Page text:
Is it wrong to have a racial preference for your ideal partner?

Attraction is a mystery, right? We tend to believe that for the most part, you just like who you like and you have no control beyond that.

Indeed, there are physiological factors behind attraction, such as chemicals called pheromones our bodies emit to “sway potential partners.” According to Scientific American, “Smell, it seems, plays an under-appreciated role in romance and other human affairs.” We also know that our attractions and sexual desire can create strong hormonal responses.

Does this mean that attraction is beyond our control — that we are “let off the hook” for all our preferences?

Attraction gets messier when we start saying things like “I only date [insert race and gender]” or when we exclude certain races like, “I’m just not into Black women.” Something, by the way, I have been on the receiving end of hearing.

Because here’s the thing: attraction is not just biological. It’s social, societal, and institutional.

Our sexual preferences are shaped by external forces as well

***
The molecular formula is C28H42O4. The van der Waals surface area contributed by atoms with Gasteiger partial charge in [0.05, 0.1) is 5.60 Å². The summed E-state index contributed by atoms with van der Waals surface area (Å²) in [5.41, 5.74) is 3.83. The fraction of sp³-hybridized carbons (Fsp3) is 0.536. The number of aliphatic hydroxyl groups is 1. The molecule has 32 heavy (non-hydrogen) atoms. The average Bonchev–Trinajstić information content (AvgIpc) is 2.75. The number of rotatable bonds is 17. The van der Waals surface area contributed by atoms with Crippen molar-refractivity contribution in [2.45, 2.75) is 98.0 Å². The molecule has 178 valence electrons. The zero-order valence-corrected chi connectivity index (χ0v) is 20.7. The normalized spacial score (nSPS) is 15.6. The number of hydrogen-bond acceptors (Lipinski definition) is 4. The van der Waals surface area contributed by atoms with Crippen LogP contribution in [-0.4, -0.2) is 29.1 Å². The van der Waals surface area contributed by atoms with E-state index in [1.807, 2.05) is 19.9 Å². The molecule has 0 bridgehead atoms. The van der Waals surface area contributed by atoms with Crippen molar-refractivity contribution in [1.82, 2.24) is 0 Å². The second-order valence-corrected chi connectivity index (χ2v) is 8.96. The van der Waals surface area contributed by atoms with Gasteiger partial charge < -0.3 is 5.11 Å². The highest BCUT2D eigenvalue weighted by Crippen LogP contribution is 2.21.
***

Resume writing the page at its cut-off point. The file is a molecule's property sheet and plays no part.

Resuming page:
Most of us grew up with white people dominating our media. Hollywood is very white, and most of our sex icons as a culture tend to be white, with fair-skinned, European features … even though people of color make up the global majority.

Representations of other races have often been cast as hyper-sexual, feisty, or subservient. Often, other cultures and races are cast as stereotypes in the media which has shaped our desires and preferences for our sexual partners perhaps without us even realizing it.

Intermarriage is steadily on the rise
Despite this, Pew Research shows that intermarriage has been on a steady increase over the last 50 years, with an acceleration recently that correlates with the growth of online dating.